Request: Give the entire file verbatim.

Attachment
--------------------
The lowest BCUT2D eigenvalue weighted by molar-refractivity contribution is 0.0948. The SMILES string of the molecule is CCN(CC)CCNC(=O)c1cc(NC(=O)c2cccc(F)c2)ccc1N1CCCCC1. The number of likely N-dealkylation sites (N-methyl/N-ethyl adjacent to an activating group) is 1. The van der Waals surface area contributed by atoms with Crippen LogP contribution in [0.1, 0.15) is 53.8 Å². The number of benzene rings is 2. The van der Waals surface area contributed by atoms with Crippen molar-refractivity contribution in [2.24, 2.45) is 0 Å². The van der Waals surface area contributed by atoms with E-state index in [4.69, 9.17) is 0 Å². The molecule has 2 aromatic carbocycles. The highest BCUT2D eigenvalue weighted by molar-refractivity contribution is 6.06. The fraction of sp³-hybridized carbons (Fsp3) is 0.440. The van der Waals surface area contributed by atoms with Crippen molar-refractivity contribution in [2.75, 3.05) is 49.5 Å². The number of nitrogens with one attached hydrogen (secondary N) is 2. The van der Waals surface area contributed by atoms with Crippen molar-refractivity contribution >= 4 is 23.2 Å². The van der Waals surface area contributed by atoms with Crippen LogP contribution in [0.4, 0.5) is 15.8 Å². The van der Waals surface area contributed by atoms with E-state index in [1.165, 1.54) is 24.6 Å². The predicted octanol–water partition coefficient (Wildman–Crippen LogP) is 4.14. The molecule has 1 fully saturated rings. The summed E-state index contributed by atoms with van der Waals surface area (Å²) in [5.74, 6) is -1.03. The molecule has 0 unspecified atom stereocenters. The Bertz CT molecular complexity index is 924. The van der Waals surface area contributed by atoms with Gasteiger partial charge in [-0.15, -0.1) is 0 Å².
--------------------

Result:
The lowest BCUT2D eigenvalue weighted by molar-refractivity contribution is 0.0948. The SMILES string of the molecule is CCN(CC)CCNC(=O)c1cc(NC(=O)c2cccc(F)c2)ccc1N1CCCCC1. The number of likely N-dealkylation sites (N-methyl/N-ethyl adjacent to an activating group) is 1. The van der Waals surface area contributed by atoms with Crippen LogP contribution in [0.1, 0.15) is 53.8 Å². The number of benzene rings is 2. The van der Waals surface area contributed by atoms with Crippen molar-refractivity contribution in [2.24, 2.45) is 0 Å². The van der Waals surface area contributed by atoms with E-state index in [4.69, 9.17) is 0 Å². The molecule has 2 aromatic carbocycles. The highest BCUT2D eigenvalue weighted by molar-refractivity contribution is 6.06. The fraction of sp³-hybridized carbons (Fsp3) is 0.440. The van der Waals surface area contributed by atoms with Crippen molar-refractivity contribution in [2.75, 3.05) is 49.5 Å². The number of nitrogens with one attached hydrogen (secondary N) is 2. The van der Waals surface area contributed by atoms with Crippen molar-refractivity contribution >= 4 is 23.2 Å². The van der Waals surface area contributed by atoms with Crippen LogP contribution in [0.4, 0.5) is 15.8 Å². The van der Waals surface area contributed by atoms with E-state index in [1.165, 1.54) is 24.6 Å². The predicted octanol–water partition coefficient (Wildman–Crippen LogP) is 4.14. The molecule has 1 fully saturated rings. The summed E-state index contributed by atoms with van der Waals surface area (Å²) in [5.74, 6) is -1.03. The molecule has 0 unspecified atom stereocenters. The Bertz CT molecular complexity index is 924. The van der Waals surface area contributed by atoms with Gasteiger partial charge in [-0.15, -0.1) is 0 Å².